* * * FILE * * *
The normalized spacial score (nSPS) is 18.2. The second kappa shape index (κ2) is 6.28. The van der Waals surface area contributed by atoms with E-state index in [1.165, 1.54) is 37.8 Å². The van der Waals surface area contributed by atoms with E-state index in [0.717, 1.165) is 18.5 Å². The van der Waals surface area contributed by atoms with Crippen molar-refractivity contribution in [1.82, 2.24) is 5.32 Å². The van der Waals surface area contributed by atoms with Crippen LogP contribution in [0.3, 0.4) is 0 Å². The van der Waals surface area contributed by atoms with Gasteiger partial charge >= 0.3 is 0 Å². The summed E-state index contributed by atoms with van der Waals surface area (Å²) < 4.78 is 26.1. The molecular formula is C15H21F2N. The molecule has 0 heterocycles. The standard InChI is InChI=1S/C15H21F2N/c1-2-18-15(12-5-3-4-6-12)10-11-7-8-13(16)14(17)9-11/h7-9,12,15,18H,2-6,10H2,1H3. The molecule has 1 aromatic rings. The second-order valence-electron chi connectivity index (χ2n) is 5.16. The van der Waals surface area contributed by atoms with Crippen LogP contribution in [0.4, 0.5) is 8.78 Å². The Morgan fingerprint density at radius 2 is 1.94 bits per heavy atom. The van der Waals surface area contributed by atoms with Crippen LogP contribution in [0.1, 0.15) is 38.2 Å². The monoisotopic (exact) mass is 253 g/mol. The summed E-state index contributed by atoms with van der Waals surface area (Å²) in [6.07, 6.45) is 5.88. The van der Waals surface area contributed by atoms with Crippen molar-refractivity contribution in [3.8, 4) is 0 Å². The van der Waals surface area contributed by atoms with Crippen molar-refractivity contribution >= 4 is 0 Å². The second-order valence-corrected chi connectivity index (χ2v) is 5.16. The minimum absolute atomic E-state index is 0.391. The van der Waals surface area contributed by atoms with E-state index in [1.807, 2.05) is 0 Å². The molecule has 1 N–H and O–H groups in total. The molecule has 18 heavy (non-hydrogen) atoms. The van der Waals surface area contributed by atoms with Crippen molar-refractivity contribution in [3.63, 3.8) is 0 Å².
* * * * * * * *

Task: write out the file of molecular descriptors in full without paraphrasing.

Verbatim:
The normalized spacial score (nSPS) is 18.2. The second kappa shape index (κ2) is 6.28. The van der Waals surface area contributed by atoms with E-state index in [1.165, 1.54) is 37.8 Å². The van der Waals surface area contributed by atoms with E-state index in [0.717, 1.165) is 18.5 Å². The van der Waals surface area contributed by atoms with Crippen molar-refractivity contribution in [1.82, 2.24) is 5.32 Å². The van der Waals surface area contributed by atoms with Crippen LogP contribution in [0.3, 0.4) is 0 Å². The van der Waals surface area contributed by atoms with Gasteiger partial charge >= 0.3 is 0 Å². The summed E-state index contributed by atoms with van der Waals surface area (Å²) < 4.78 is 26.1. The molecular formula is C15H21F2N. The molecule has 0 heterocycles. The standard InChI is InChI=1S/C15H21F2N/c1-2-18-15(12-5-3-4-6-12)10-11-7-8-13(16)14(17)9-11/h7-9,12,15,18H,2-6,10H2,1H3. The molecule has 1 aromatic rings. The second-order valence-electron chi connectivity index (χ2n) is 5.16. The van der Waals surface area contributed by atoms with Crippen LogP contribution in [0.4, 0.5) is 8.78 Å². The Morgan fingerprint density at radius 2 is 1.94 bits per heavy atom. The van der Waals surface area contributed by atoms with Crippen LogP contribution in [0.1, 0.15) is 38.2 Å². The monoisotopic (exact) mass is 253 g/mol. The summed E-state index contributed by atoms with van der Waals surface area (Å²) in [6.07, 6.45) is 5.88. The van der Waals surface area contributed by atoms with Crippen molar-refractivity contribution in [3.8, 4) is 0 Å². The van der Waals surface area contributed by atoms with Crippen molar-refractivity contribution >= 4 is 0 Å². The second-order valence-corrected chi connectivity index (χ2v) is 5.16. The minimum absolute atomic E-state index is 0.391. The van der Waals surface area contributed by atoms with E-state index in [1.807, 2.05) is 0 Å². The molecule has 1 N–H and O–H groups in total. The molecule has 18 heavy (non-hydrogen) atoms. The van der Waals surface area contributed by atoms with Crippen molar-refractivity contribution in [3.63, 3.8) is 0 Å².